Property management stories — blackballed by insurers?

Geoff Roberts
Geoff Roberts | 3 min. read
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Published on February 17, 2011

This is the first post in our Property Management Stories from the Front Lines series. If you’d like to submit a story for consideration, please email us at

By Greg Guillen, Esquire Property Management, Camarillo, CA

One of our new clients successfully self-managed their rental home in California for the past seven years. The landlords recently re-rented their property and executed a one-year lease.  Within two weeks of moving in, the new tenants discovered a small patch of mold-like growth inside the kitchen sink base-cabinet. The landlord promptly sent a handyman to clean the affected area with bleach. That same day the tenant checked into a hospital claiming illness from toxic mold exposure. Needless to say, the landlord became concerned and hired a mold remediation contractor.  The landlord decided not to file a claim with their homeowner’s insurance policy because they didn’t want their rates to increase.

When the remediation was completed, the landlord paid $5,000 for service. Said work took ten days to complete and included the removal and replacement of one kitchen cabinet, containment tents, etc. Additionally, a microbial hygienist gave a clearance.

Even with these precautionary measures, the tenant sued the landlord for toxic mold exposure. Fortunately, the tenant gave up possession and both parties forfeited the lease. Considering the tenants were allegedly exposed to mold for two weeks, I feel this is a frivolous lawsuit. Ironically, the tenant’s attorney was seen actually assisting the tenants move their furniture into a moving truck.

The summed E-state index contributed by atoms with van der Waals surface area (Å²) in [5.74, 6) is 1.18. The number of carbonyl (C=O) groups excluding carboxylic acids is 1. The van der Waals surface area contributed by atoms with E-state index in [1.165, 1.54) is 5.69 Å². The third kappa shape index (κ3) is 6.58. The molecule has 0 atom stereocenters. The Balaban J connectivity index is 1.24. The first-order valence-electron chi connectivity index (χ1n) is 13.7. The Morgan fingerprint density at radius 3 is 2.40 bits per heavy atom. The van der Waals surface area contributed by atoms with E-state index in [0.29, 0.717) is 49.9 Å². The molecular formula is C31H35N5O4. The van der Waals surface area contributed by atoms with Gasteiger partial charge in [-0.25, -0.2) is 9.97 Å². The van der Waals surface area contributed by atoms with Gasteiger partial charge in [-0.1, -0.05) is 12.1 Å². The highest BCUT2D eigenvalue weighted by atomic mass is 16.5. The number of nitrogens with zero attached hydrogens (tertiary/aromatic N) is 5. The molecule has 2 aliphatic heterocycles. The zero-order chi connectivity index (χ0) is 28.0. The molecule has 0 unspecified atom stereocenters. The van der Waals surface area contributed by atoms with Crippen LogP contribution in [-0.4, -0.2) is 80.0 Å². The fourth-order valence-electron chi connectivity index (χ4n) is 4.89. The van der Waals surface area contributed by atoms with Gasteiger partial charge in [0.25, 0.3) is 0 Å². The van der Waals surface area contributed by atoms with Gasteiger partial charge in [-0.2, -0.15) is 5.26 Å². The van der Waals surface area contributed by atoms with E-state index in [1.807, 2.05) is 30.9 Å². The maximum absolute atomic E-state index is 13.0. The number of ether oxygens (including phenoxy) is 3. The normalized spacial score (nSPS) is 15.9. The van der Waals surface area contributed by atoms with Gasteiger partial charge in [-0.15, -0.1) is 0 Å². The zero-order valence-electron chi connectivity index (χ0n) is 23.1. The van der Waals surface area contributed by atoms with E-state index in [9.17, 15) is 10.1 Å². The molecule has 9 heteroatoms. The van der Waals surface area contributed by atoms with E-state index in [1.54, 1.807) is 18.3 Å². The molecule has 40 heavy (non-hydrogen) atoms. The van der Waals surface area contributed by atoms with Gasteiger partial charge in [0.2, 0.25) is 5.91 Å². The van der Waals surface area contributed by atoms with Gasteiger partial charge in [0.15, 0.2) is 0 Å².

The landlord is currently being sued for personal injury damages. As such, the landlord finally decided to contact her insurance company so they could defend against the lawsuit. The insurance company requested a timeline of events, which was provided, then informed the owner that her policy has an explicit exclusion for mold removal and restoration, thereby denying her reimbursement of the restoration repairs.  Additionally, the insurance company informed her that because she did not immediately notify them of the mold claim four weeks prior, they would not be responsible for representing the landlord against any personal injury claims, nor attorney fees.

Landlords need to read and understand their policies as most policies state that owners have a duty to report all incidents immediately.  Isn’t it common for rates to increase after a first claim, and worse, another claim could likely get you non-renewed; making you uninsurable?

What do you think? Please weigh in by commenting below.

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Geoff Roberts

Geoff is a marketer, surfer, musician, and writer. He lives in San Diego, CA.

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